VANCOUVER (NEWS 1130) – You may have noticed your groceries slowly costing more, and with the U.S. not reopening its side of the border to non-essential travel for at least another month, you won’t be able to head south for cheap milk and cheese.
There are a number of factors at play. But simply put, it’s costing more to produce the food we buy, and that’s happening around the world.
“For the longest time, the last 12 months or so, we were able to import our way out of food inflation or if, for example, if a product in Canada was not available, we were able to import a product from elsewhere and priced pretty much the same as if it came from Canada. But with a weaker dollar, things may actually get a little bit more challenging for importers,” explained Sylvain Charlebois, director of the Agri-Food Analytics Lab at Dalhousie University.
You can’t forget the impact the COVID-19 pandemic has had on virtually all aspects of life. Charlebois says the health crisis has played a big role in increasing food prices, but climate change is also a culprit.
Charlebois points to crops of produce that were damaged or lost to B.C.’s record-breaking heatwave last month as just a recent example of how the weather is impacting what we eat.
“I would say it’s the second worst,” he explained of the situation we’re currently in. “The worst was probably 2014, when prices went up about six per cent on average. We were expecting the food inflation rate to be about five per cent in December, when we released Canada’s Food Price Report. That’s pretty much where we’re heading for this year.”
He says even prices for staples like peanut butter, meat, and baked goods are also going up. Peanut butter has pretty much been priced the same since 2000 in Canada, he notes, but it’s gone up six per cent this year.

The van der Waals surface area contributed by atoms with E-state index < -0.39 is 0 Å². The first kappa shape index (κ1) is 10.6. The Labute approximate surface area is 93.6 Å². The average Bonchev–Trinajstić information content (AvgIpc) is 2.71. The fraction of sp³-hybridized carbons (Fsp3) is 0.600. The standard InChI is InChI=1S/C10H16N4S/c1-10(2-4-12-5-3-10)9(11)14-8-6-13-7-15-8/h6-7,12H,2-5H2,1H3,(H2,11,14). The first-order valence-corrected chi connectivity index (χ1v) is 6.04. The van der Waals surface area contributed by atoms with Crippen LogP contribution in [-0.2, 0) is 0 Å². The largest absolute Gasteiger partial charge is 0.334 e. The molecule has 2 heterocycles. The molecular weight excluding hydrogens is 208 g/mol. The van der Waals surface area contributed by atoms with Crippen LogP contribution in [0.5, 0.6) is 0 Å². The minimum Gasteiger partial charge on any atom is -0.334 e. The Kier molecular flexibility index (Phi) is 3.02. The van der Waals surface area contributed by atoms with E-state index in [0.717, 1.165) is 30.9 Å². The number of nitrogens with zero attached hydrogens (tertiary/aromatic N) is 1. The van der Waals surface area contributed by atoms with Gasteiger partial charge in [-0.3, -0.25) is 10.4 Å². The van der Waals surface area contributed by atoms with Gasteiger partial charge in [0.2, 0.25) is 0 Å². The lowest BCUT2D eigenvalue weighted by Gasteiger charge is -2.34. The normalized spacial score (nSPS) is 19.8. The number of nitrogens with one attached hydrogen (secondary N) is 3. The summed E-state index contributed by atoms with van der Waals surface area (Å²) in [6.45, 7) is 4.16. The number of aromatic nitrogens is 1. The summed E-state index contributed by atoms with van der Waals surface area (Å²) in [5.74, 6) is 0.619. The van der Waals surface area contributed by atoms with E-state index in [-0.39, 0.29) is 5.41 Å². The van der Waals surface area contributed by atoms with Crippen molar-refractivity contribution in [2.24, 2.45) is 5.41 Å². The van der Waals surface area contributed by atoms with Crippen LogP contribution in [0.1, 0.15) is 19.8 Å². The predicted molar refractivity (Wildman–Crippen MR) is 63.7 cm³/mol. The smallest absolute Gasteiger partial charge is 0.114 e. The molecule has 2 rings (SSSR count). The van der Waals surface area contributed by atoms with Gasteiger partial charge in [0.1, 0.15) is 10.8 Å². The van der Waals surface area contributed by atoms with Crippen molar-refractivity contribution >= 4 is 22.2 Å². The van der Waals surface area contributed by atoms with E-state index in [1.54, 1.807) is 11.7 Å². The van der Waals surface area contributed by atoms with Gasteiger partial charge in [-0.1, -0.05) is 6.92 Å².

“That’s due to the fact that COVID has actually slowed things down logistically and it’s costing more to move things around,” Charlebois told NEWS 1130.
Though the pandemic situation appears to be improving in Canada, Charlebois says things will remain challenging on the food price front for the time being.
“Things will likely calm down when we get to end of September, early October, when our own harvest will kick in. And we are expecting the economy to normalize itself a little bit more, so things will be more predictable,” he explained. “When things get more predictable for the entire food supply chain, it tends allow companies to control cost. But until then, things will remain choppy.”
He recommends shopping around for the lowest prices until they start coming back down. Charlebois notes frozen items also tend to not be quite as volatile, so shopping in those aisles for the time being may help lessen the blow on your wallet.
In December 2020, Canada’s Food Price Report said the average Canadian family would pay up to an extra $695 for food in 2021. It cited the pandemic, wildfires, and changing consumer habits as reasons driving up grocery bills to the highest increase ever predicted by a food price report.